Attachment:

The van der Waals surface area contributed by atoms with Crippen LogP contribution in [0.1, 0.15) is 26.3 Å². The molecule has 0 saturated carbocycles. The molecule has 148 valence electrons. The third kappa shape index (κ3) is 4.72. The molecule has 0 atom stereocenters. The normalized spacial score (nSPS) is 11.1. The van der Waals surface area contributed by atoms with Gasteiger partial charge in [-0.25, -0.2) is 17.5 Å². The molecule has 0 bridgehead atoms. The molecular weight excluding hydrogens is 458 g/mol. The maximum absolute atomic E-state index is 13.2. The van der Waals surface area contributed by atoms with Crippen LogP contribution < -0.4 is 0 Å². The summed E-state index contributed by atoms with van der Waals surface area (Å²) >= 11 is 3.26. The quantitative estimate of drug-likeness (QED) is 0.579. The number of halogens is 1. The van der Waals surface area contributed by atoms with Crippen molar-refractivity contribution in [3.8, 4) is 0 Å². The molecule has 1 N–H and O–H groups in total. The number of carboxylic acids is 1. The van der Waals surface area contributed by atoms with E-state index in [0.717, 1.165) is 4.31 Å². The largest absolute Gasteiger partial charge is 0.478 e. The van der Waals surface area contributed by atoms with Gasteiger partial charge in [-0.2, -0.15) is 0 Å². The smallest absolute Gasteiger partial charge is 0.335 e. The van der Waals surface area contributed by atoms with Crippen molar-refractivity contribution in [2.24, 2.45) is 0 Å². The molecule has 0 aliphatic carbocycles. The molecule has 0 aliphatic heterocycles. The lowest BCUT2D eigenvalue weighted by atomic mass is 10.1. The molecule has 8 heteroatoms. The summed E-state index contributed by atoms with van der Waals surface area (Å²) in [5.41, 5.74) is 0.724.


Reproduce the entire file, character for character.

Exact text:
The van der Waals surface area contributed by atoms with Crippen LogP contribution in [0.1, 0.15) is 26.3 Å². The molecule has 0 saturated carbocycles. The molecule has 148 valence electrons. The third kappa shape index (κ3) is 4.72. The molecule has 0 atom stereocenters. The normalized spacial score (nSPS) is 11.1. The van der Waals surface area contributed by atoms with Gasteiger partial charge in [-0.25, -0.2) is 17.5 Å². The molecule has 0 bridgehead atoms. The molecular weight excluding hydrogens is 458 g/mol. The maximum absolute atomic E-state index is 13.2. The van der Waals surface area contributed by atoms with Crippen LogP contribution < -0.4 is 0 Å². The summed E-state index contributed by atoms with van der Waals surface area (Å²) >= 11 is 3.26. The quantitative estimate of drug-likeness (QED) is 0.579. The number of halogens is 1. The van der Waals surface area contributed by atoms with Crippen molar-refractivity contribution in [3.8, 4) is 0 Å². The molecule has 1 N–H and O–H groups in total. The number of carboxylic acids is 1. The van der Waals surface area contributed by atoms with E-state index in [0.717, 1.165) is 4.31 Å². The largest absolute Gasteiger partial charge is 0.478 e. The van der Waals surface area contributed by atoms with Gasteiger partial charge in [-0.2, -0.15) is 0 Å². The smallest absolute Gasteiger partial charge is 0.335 e. The van der Waals surface area contributed by atoms with Crippen molar-refractivity contribution in [2.24, 2.45) is 0 Å². The molecule has 0 aliphatic carbocycles. The molecule has 0 aliphatic heterocycles. The lowest BCUT2D eigenvalue weighted by atomic mass is 10.1. The molecule has 8 heteroatoms. The summed E-state index contributed by atoms with van der Waals surface area (Å²) in [5.41, 5.74) is 0.724.